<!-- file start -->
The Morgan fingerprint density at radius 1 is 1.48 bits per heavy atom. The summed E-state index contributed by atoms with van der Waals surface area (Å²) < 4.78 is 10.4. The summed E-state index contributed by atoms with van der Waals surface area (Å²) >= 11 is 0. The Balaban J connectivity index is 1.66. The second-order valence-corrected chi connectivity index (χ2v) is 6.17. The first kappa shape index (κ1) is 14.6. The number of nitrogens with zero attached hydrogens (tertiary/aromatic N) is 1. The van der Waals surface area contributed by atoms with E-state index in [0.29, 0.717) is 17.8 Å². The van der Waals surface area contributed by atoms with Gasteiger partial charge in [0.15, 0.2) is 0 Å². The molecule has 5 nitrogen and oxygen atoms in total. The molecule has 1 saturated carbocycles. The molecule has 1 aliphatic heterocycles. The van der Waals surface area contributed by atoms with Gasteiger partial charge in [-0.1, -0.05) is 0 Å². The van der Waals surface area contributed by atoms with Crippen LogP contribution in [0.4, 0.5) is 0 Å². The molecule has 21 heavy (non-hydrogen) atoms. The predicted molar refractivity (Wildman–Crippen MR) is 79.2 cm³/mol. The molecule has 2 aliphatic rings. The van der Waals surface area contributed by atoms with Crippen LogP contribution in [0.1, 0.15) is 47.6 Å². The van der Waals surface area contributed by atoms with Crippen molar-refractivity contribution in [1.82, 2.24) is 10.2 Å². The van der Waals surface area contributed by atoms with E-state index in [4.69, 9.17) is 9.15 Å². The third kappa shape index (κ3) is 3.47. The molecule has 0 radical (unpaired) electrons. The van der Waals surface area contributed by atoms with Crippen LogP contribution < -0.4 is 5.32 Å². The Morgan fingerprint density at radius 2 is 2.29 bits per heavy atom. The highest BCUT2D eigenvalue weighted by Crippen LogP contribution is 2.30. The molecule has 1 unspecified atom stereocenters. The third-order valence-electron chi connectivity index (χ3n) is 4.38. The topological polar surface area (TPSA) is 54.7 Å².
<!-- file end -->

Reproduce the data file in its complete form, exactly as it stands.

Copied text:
The Morgan fingerprint density at radius 1 is 1.48 bits per heavy atom. The summed E-state index contributed by atoms with van der Waals surface area (Å²) < 4.78 is 10.4. The summed E-state index contributed by atoms with van der Waals surface area (Å²) >= 11 is 0. The Balaban J connectivity index is 1.66. The second-order valence-corrected chi connectivity index (χ2v) is 6.17. The first kappa shape index (κ1) is 14.6. The number of nitrogens with zero attached hydrogens (tertiary/aromatic N) is 1. The van der Waals surface area contributed by atoms with E-state index in [0.29, 0.717) is 17.8 Å². The van der Waals surface area contributed by atoms with Gasteiger partial charge in [0.15, 0.2) is 0 Å². The molecule has 5 nitrogen and oxygen atoms in total. The molecule has 1 saturated carbocycles. The molecule has 1 aliphatic heterocycles. The van der Waals surface area contributed by atoms with Gasteiger partial charge in [-0.1, -0.05) is 0 Å². The van der Waals surface area contributed by atoms with Crippen LogP contribution in [0.4, 0.5) is 0 Å². The molecule has 21 heavy (non-hydrogen) atoms. The predicted molar refractivity (Wildman–Crippen MR) is 79.2 cm³/mol. The molecule has 2 aliphatic rings. The van der Waals surface area contributed by atoms with Crippen LogP contribution in [0.1, 0.15) is 47.6 Å². The van der Waals surface area contributed by atoms with Crippen molar-refractivity contribution in [1.82, 2.24) is 10.2 Å². The van der Waals surface area contributed by atoms with E-state index in [4.69, 9.17) is 9.15 Å². The third kappa shape index (κ3) is 3.47. The molecule has 0 radical (unpaired) electrons. The van der Waals surface area contributed by atoms with Crippen LogP contribution < -0.4 is 5.32 Å². The Morgan fingerprint density at radius 2 is 2.29 bits per heavy atom. The highest BCUT2D eigenvalue weighted by Crippen LogP contribution is 2.30. The molecule has 1 unspecified atom stereocenters. The third-order valence-electron chi connectivity index (χ3n) is 4.38. The topological polar surface area (TPSA) is 54.7 Å².